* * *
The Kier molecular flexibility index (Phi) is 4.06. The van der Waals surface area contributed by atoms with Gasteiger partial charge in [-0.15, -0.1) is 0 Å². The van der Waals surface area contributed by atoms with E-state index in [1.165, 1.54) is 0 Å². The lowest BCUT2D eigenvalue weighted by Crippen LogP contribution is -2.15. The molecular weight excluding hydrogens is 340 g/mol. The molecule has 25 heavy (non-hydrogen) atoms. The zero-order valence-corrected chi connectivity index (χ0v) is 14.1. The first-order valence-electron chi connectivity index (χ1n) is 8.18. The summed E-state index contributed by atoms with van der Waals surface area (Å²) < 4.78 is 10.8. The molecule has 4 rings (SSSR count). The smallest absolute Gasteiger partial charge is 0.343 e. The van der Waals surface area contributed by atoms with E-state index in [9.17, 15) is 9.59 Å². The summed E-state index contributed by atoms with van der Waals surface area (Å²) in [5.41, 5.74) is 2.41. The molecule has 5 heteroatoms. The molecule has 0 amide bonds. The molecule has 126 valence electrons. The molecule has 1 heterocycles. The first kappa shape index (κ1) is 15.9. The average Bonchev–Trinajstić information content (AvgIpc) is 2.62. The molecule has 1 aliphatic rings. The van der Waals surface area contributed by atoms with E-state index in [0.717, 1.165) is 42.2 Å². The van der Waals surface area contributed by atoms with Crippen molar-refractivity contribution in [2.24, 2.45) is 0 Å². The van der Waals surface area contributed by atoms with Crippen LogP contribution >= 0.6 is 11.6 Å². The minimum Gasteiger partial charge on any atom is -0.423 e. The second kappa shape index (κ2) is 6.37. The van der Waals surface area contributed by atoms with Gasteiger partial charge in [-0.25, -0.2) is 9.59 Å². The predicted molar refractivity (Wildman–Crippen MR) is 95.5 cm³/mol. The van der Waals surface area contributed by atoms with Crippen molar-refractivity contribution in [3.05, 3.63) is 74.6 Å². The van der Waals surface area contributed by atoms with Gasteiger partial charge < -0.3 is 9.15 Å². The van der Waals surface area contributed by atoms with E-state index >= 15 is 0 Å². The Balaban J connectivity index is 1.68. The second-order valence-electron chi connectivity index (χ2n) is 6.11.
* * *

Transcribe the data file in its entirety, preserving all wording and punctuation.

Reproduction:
The Kier molecular flexibility index (Phi) is 4.06. The van der Waals surface area contributed by atoms with Gasteiger partial charge in [-0.15, -0.1) is 0 Å². The van der Waals surface area contributed by atoms with E-state index in [1.165, 1.54) is 0 Å². The lowest BCUT2D eigenvalue weighted by Crippen LogP contribution is -2.15. The molecular weight excluding hydrogens is 340 g/mol. The molecule has 25 heavy (non-hydrogen) atoms. The zero-order valence-corrected chi connectivity index (χ0v) is 14.1. The first-order valence-electron chi connectivity index (χ1n) is 8.18. The summed E-state index contributed by atoms with van der Waals surface area (Å²) < 4.78 is 10.8. The molecule has 4 rings (SSSR count). The smallest absolute Gasteiger partial charge is 0.343 e. The van der Waals surface area contributed by atoms with E-state index in [9.17, 15) is 9.59 Å². The summed E-state index contributed by atoms with van der Waals surface area (Å²) in [5.41, 5.74) is 2.41. The molecule has 5 heteroatoms. The molecule has 0 amide bonds. The molecule has 126 valence electrons. The molecule has 1 heterocycles. The first kappa shape index (κ1) is 15.9. The average Bonchev–Trinajstić information content (AvgIpc) is 2.62. The molecule has 1 aliphatic rings. The van der Waals surface area contributed by atoms with E-state index in [0.717, 1.165) is 42.2 Å². The van der Waals surface area contributed by atoms with Crippen molar-refractivity contribution in [2.24, 2.45) is 0 Å². The van der Waals surface area contributed by atoms with Crippen LogP contribution >= 0.6 is 11.6 Å². The minimum Gasteiger partial charge on any atom is -0.423 e. The second kappa shape index (κ2) is 6.37. The van der Waals surface area contributed by atoms with Gasteiger partial charge in [-0.25, -0.2) is 9.59 Å². The predicted molar refractivity (Wildman–Crippen MR) is 95.5 cm³/mol. The van der Waals surface area contributed by atoms with Crippen molar-refractivity contribution in [3.05, 3.63) is 74.6 Å². The van der Waals surface area contributed by atoms with Gasteiger partial charge < -0.3 is 9.15 Å². The van der Waals surface area contributed by atoms with E-state index >= 15 is 0 Å². The Balaban J connectivity index is 1.68. The second-order valence-electron chi connectivity index (χ2n) is 6.11.